Some call it the “acne antibiotic game”. First comes tetracycline, then comes doxycycline, and then your doctor finally recommends erythromycin. But what do you do when these common antibiotics fail to control your acne outbreaks? Well typically, your dermatologist might suggest isotretinoin- the ultimate prescription acne drug.
But why is isotretinoin the final pharmaceutical answer for acne? It’s probably because excessive or inappropriate usage of antibiotics could lead to gram-negative folliculitis.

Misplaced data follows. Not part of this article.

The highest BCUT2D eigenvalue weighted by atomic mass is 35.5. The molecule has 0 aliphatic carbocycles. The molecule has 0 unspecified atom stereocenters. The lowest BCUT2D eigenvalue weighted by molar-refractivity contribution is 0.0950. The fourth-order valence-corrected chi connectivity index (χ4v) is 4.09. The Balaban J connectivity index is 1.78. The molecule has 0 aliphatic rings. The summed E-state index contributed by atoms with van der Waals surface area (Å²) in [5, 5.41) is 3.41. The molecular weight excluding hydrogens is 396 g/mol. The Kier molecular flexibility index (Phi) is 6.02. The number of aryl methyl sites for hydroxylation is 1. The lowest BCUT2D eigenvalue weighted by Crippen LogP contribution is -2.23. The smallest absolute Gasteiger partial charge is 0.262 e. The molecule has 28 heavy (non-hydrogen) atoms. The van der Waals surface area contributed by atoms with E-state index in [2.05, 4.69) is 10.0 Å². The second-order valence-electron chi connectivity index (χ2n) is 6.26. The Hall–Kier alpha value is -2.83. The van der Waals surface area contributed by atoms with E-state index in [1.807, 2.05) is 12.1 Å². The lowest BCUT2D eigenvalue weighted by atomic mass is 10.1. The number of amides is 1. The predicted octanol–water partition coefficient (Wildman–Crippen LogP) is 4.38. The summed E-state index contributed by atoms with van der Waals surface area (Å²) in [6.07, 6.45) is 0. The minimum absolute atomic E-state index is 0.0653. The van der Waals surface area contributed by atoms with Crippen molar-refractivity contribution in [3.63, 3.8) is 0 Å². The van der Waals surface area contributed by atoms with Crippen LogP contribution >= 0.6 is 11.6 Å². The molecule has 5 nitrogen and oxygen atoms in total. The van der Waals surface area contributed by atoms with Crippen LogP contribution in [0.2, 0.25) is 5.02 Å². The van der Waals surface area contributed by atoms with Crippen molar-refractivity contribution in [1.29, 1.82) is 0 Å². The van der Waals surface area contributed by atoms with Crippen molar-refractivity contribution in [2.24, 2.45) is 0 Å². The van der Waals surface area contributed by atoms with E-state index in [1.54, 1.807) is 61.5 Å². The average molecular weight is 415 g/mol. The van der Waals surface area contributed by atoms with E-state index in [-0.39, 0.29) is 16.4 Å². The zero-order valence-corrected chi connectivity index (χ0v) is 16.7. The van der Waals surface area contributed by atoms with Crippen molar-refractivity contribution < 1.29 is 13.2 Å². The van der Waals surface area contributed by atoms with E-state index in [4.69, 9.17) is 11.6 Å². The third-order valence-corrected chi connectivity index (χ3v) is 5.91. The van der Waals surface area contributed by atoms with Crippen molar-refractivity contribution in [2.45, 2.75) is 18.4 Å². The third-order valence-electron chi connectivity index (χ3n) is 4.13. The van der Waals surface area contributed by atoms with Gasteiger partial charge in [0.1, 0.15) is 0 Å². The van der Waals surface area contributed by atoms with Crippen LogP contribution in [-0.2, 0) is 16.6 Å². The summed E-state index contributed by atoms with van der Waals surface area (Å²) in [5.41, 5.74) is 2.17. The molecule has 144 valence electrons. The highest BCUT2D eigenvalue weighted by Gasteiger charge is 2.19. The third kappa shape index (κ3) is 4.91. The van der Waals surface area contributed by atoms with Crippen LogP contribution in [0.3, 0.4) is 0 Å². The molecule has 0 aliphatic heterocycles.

Gram-negative folliculitis is caused by bacterial interference, and replacement of the gram-positive bacteria on the face and within the mucous membranes of the nose, with gram-negative bacteria.
And while acne is readily diagnosed, according to a study in the American Journal of Clinical Dermatology, incidences of gram-negative folliculitis are probably underestimated in patients with re-occurring and difficult to treat acne.
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